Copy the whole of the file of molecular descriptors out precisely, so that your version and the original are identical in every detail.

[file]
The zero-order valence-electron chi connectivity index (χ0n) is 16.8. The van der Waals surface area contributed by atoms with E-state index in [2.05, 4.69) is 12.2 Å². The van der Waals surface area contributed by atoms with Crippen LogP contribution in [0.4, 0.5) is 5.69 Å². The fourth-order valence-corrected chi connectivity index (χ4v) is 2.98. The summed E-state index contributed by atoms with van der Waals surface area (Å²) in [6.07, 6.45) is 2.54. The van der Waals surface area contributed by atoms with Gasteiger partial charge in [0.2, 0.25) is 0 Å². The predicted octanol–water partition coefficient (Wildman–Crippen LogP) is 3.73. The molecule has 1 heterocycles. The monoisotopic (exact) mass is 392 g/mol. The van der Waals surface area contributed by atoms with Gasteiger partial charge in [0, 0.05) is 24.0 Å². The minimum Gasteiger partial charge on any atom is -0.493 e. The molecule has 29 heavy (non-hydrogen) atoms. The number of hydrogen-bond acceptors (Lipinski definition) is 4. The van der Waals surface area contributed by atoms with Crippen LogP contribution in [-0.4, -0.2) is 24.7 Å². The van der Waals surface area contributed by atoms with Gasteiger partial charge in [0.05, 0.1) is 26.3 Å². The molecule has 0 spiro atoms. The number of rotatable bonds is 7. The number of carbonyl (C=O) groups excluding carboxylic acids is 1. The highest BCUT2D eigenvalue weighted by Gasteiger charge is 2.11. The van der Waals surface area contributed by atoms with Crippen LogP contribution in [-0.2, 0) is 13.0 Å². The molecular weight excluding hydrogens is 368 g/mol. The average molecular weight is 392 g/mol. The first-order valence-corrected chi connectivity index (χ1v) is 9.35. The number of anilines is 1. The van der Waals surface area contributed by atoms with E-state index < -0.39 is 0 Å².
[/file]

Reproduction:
The zero-order valence-electron chi connectivity index (χ0n) is 16.8. The van der Waals surface area contributed by atoms with E-state index in [2.05, 4.69) is 12.2 Å². The van der Waals surface area contributed by atoms with Crippen LogP contribution in [0.4, 0.5) is 5.69 Å². The fourth-order valence-corrected chi connectivity index (χ4v) is 2.98. The summed E-state index contributed by atoms with van der Waals surface area (Å²) in [6.07, 6.45) is 2.54. The van der Waals surface area contributed by atoms with Gasteiger partial charge in [0.2, 0.25) is 0 Å². The predicted octanol–water partition coefficient (Wildman–Crippen LogP) is 3.73. The molecule has 1 heterocycles. The monoisotopic (exact) mass is 392 g/mol. The van der Waals surface area contributed by atoms with Gasteiger partial charge in [0, 0.05) is 24.0 Å². The minimum Gasteiger partial charge on any atom is -0.493 e. The molecule has 29 heavy (non-hydrogen) atoms. The number of hydrogen-bond acceptors (Lipinski definition) is 4. The van der Waals surface area contributed by atoms with Crippen LogP contribution in [-0.4, -0.2) is 24.7 Å². The van der Waals surface area contributed by atoms with Gasteiger partial charge in [0.05, 0.1) is 26.3 Å². The molecule has 0 spiro atoms. The number of rotatable bonds is 7. The number of carbonyl (C=O) groups excluding carboxylic acids is 1. The highest BCUT2D eigenvalue weighted by Gasteiger charge is 2.11. The van der Waals surface area contributed by atoms with Crippen LogP contribution in [-0.2, 0) is 13.0 Å². The molecular weight excluding hydrogens is 368 g/mol. The average molecular weight is 392 g/mol. The first-order valence-corrected chi connectivity index (χ1v) is 9.35. The number of anilines is 1. The van der Waals surface area contributed by atoms with E-state index < -0.39 is 0 Å².